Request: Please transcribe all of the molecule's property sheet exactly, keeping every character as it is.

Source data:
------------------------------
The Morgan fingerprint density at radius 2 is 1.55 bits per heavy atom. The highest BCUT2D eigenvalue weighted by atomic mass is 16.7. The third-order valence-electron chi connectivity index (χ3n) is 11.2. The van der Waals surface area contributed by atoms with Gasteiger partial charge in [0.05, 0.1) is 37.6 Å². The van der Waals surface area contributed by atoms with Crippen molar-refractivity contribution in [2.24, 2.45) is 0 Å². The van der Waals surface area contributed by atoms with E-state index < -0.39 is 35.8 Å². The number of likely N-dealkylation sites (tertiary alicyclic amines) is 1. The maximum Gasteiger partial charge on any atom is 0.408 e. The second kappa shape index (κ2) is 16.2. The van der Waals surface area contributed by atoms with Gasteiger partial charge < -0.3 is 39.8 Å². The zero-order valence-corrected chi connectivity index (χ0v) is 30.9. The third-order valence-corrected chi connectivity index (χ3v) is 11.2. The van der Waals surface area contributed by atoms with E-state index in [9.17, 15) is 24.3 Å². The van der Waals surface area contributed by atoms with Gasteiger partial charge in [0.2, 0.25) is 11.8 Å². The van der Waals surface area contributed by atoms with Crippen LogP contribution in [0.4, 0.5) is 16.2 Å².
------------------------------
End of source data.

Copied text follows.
The Morgan fingerprint density at radius 2 is 1.55 bits per heavy atom. The highest BCUT2D eigenvalue weighted by atomic mass is 16.7. The third-order valence-electron chi connectivity index (χ3n) is 11.2. The van der Waals surface area contributed by atoms with Gasteiger partial charge in [0.05, 0.1) is 37.6 Å². The van der Waals surface area contributed by atoms with Crippen molar-refractivity contribution in [2.24, 2.45) is 0 Å². The van der Waals surface area contributed by atoms with E-state index < -0.39 is 35.8 Å². The number of likely N-dealkylation sites (tertiary alicyclic amines) is 1. The maximum Gasteiger partial charge on any atom is 0.408 e. The second kappa shape index (κ2) is 16.2. The van der Waals surface area contributed by atoms with Gasteiger partial charge < -0.3 is 39.8 Å². The zero-order valence-corrected chi connectivity index (χ0v) is 30.9. The third-order valence-corrected chi connectivity index (χ3v) is 11.2. The van der Waals surface area contributed by atoms with E-state index in [9.17, 15) is 24.3 Å². The van der Waals surface area contributed by atoms with Gasteiger partial charge in [0.2, 0.25) is 11.8 Å². The van der Waals surface area contributed by atoms with Crippen LogP contribution in [0.4, 0.5) is 16.2 Å².